BAVARIAN RESEARCH ASSOCIATION FOR WASTE MANAGEMENT AND RECYCLING RESEARCH
F213 Accelerated anaerobic hydrolysis of organic structural materials for the production of usable products
Field of work:(4) Environmental indicators, sensors and monitoring
Ruminant animals, like cattle, sheep and goats, eat lignocellulosic material including grass and leaves and sometimes paper and cardboard. They liquefy these materials in their special digesting system within a few hours, so that it can be used for further utilization. Ruminants use certain micro organisms to breakdown the cellulose contained in their food to simple compounds to derive energy. Microbiological research has shown that this fast transformation of solid materials into utilizable compounds is achieved by a partnership from Fungi, Bacteria, Protozoa and Archaea. The main component of human garbage is cellulose material. Presently, conventional solid waste treatment procedures require up to 4 to 6 weeks for this process-limiting hydrolysis step. It is proposed to model a new system on the rumen to improve performance and reduce costs.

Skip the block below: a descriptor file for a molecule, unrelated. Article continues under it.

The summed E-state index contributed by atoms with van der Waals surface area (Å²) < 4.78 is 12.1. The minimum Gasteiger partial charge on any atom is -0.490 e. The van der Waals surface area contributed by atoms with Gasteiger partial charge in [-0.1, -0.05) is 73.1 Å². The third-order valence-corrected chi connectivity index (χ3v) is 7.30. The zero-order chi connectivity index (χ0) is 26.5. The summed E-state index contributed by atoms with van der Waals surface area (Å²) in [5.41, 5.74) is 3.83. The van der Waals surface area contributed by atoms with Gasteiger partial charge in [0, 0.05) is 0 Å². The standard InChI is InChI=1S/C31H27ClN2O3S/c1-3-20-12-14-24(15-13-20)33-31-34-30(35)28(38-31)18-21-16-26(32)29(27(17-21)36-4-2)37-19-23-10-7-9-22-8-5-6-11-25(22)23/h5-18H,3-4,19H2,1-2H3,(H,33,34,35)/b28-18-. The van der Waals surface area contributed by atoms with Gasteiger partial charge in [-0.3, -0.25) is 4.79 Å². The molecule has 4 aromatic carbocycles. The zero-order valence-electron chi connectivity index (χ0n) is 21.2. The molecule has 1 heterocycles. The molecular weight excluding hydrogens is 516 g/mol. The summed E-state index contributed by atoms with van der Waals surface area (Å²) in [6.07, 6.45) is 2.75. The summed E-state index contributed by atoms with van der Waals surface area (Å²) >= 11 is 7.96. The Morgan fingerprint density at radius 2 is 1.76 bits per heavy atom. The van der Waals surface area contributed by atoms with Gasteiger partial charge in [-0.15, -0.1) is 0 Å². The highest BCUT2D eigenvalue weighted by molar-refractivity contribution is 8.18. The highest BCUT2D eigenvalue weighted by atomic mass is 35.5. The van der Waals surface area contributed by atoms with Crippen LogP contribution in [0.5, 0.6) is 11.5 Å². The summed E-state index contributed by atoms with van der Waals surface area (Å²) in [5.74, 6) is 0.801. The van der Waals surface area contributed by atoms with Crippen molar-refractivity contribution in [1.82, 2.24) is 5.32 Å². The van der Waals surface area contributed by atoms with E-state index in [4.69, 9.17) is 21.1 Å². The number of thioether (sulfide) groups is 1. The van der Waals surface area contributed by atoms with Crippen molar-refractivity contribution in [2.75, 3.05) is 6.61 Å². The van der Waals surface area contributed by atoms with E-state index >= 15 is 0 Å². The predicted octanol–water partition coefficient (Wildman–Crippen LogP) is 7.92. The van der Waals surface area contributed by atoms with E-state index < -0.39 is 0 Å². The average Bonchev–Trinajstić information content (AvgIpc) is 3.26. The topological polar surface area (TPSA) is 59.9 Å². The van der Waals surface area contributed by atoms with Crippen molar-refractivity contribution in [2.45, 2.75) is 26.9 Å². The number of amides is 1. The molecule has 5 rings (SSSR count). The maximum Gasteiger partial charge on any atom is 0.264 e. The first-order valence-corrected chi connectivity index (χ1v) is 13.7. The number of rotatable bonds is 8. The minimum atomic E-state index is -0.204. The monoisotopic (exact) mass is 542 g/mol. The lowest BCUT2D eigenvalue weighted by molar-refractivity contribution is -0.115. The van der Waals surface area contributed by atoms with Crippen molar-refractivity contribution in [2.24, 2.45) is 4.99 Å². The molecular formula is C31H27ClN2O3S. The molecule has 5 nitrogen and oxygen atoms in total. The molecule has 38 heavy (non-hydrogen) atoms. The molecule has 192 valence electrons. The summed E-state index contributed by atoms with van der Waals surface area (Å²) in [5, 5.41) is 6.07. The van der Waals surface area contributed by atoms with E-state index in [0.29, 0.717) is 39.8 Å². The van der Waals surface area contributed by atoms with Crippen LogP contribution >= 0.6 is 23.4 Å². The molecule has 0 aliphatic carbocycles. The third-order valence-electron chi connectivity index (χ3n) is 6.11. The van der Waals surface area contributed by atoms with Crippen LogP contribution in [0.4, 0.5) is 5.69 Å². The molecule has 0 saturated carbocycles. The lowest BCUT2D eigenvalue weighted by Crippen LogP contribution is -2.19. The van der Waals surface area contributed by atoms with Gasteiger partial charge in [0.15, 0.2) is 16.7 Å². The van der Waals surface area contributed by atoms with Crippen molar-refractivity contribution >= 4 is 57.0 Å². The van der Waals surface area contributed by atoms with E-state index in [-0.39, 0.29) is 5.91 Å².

Issues of future research:
The organic material which is to be treated is initially cut up by a grinder and mixed with a special buffer solution and treated wastewater to form a slurry. This is transported to a reactor, which contains microorganisms from the Rumen where the feed material is hydrolyzed. In addition the reactor temperature, pH and mixing must be similar to the natural rumen. As with the ruminants, the material is internally recirculated over a wet milling device facilitating further size reduction. Subsequently, the liquefied material is pumped to a biogas reactor where fermentation gas is produced. The methane gas produced can be used for generating electricity or heating.
Conventional fermentation procedures which are in practice, in this the new technique possesses substantial advantages. Material residence time is reduced from weeks to hours enabling substantially smaller and thus cheaper systems. In addition to this, a higher extent of degradation and a therefore higher fermentation gas yield can be achieve, which will allow improved sustainability in systems for the future.